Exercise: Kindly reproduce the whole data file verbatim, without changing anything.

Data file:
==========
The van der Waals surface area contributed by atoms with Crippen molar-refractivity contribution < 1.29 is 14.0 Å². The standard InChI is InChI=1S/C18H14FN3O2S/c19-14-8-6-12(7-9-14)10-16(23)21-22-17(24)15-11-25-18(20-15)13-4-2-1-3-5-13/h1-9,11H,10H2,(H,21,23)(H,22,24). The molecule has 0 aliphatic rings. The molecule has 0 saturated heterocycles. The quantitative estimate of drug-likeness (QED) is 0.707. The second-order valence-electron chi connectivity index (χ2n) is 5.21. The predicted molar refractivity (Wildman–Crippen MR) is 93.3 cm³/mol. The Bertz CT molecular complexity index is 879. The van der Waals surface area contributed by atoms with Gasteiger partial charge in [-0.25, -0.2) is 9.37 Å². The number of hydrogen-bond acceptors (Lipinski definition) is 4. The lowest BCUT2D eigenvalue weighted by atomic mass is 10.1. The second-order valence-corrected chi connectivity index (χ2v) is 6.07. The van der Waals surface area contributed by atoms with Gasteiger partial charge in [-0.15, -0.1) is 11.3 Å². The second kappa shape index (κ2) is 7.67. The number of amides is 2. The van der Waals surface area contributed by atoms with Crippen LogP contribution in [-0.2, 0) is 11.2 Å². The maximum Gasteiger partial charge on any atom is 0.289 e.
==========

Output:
The van der Waals surface area contributed by atoms with Crippen molar-refractivity contribution < 1.29 is 14.0 Å². The standard InChI is InChI=1S/C18H14FN3O2S/c19-14-8-6-12(7-9-14)10-16(23)21-22-17(24)15-11-25-18(20-15)13-4-2-1-3-5-13/h1-9,11H,10H2,(H,21,23)(H,22,24). The molecule has 0 aliphatic rings. The molecule has 0 saturated heterocycles. The quantitative estimate of drug-likeness (QED) is 0.707. The second-order valence-electron chi connectivity index (χ2n) is 5.21. The predicted molar refractivity (Wildman–Crippen MR) is 93.3 cm³/mol. The Bertz CT molecular complexity index is 879. The van der Waals surface area contributed by atoms with Gasteiger partial charge in [-0.25, -0.2) is 9.37 Å². The number of hydrogen-bond acceptors (Lipinski definition) is 4. The lowest BCUT2D eigenvalue weighted by atomic mass is 10.1. The second-order valence-corrected chi connectivity index (χ2v) is 6.07. The van der Waals surface area contributed by atoms with Gasteiger partial charge in [-0.15, -0.1) is 11.3 Å². The second kappa shape index (κ2) is 7.67. The number of amides is 2. The van der Waals surface area contributed by atoms with Crippen LogP contribution in [-0.2, 0) is 11.2 Å². The maximum Gasteiger partial charge on any atom is 0.289 e.